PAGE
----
The current emphasis on production methods in food labeling — organic, fair trade and hormone-free, for example — has brought new scrutiny of the term “natural.”
Until these new claims came along, natural, as defined by the U.S. Department of Agriculture, meant “minimally processed.” The open-ended definition left plenty of loopholes for manufacturers and processors to exploit, and the word is seen as a toothless classification that's no match for the more specific labels gracing today's packages. A recent survey by Consumer Reports magazine found that 86% of respondents believed natural as a label fell short of expectations.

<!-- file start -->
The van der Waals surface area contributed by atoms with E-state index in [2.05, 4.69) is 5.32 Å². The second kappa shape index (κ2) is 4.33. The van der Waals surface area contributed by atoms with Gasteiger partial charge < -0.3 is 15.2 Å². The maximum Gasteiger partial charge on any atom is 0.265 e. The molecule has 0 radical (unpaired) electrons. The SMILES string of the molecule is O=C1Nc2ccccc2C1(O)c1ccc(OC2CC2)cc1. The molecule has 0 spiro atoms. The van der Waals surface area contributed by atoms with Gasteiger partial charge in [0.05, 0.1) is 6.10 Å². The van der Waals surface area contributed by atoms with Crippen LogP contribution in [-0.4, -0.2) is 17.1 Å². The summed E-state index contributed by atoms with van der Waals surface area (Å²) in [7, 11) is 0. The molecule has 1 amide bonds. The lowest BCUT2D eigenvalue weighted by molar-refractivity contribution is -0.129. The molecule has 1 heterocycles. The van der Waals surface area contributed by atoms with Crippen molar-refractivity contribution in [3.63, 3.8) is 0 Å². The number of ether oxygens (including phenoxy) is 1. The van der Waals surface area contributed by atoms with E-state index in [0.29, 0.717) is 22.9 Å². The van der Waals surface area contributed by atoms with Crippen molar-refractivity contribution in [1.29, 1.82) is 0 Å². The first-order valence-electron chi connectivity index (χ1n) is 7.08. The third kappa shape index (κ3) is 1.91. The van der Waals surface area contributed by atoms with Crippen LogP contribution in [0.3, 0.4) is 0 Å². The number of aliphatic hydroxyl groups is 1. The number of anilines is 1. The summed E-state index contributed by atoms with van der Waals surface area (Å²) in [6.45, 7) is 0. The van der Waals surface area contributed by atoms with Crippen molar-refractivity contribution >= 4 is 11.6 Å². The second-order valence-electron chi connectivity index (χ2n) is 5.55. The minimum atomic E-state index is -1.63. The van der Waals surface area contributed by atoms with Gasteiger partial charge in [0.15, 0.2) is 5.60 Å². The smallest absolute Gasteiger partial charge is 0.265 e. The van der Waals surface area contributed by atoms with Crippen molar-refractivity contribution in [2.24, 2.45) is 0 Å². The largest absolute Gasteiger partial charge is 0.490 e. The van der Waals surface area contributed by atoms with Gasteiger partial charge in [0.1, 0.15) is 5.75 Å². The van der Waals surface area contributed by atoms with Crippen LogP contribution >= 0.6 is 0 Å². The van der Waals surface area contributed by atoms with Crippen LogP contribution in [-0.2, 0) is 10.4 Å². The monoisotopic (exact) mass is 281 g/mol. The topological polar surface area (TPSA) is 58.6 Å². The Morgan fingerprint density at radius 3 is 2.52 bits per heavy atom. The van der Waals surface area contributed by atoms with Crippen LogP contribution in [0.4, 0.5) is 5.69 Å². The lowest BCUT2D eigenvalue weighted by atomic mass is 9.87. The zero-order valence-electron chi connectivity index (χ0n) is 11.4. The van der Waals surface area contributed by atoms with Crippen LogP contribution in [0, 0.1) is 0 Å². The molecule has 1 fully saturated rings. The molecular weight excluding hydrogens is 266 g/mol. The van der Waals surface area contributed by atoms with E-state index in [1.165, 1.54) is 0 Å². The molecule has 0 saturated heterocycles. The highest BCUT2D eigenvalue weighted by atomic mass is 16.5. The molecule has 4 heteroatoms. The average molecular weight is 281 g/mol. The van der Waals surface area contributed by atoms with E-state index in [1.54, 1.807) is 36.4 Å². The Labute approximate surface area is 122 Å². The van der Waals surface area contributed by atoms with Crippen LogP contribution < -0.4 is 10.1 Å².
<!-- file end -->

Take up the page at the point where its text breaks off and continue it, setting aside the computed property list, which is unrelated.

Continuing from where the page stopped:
A partial remedy is in the works. The USDA is now working on a voluntary “naturally raised” claim particular to the meat category. It states that livestock cannot be treated with antibiotics or growth promotants, and can never be fed animal byproducts. The public comment period for the standard ended late last month, and now the USDA is working on drafting a final rule. Critics point out that it still falls short because it does not address animal confinement, which some believe should be part of any natural definition.
This, in turn, raises a much more basic issue. Many want to see the agency overhaul its definition of natural — not just supplement it with yet another label.
“We need to get the labeling changed so that when you see a ‘natural’ label at retail, it specifically defines how the animal is raised,” said Mel Coleman, Jr., chief executive of Coleman Meats, Golden, Colo.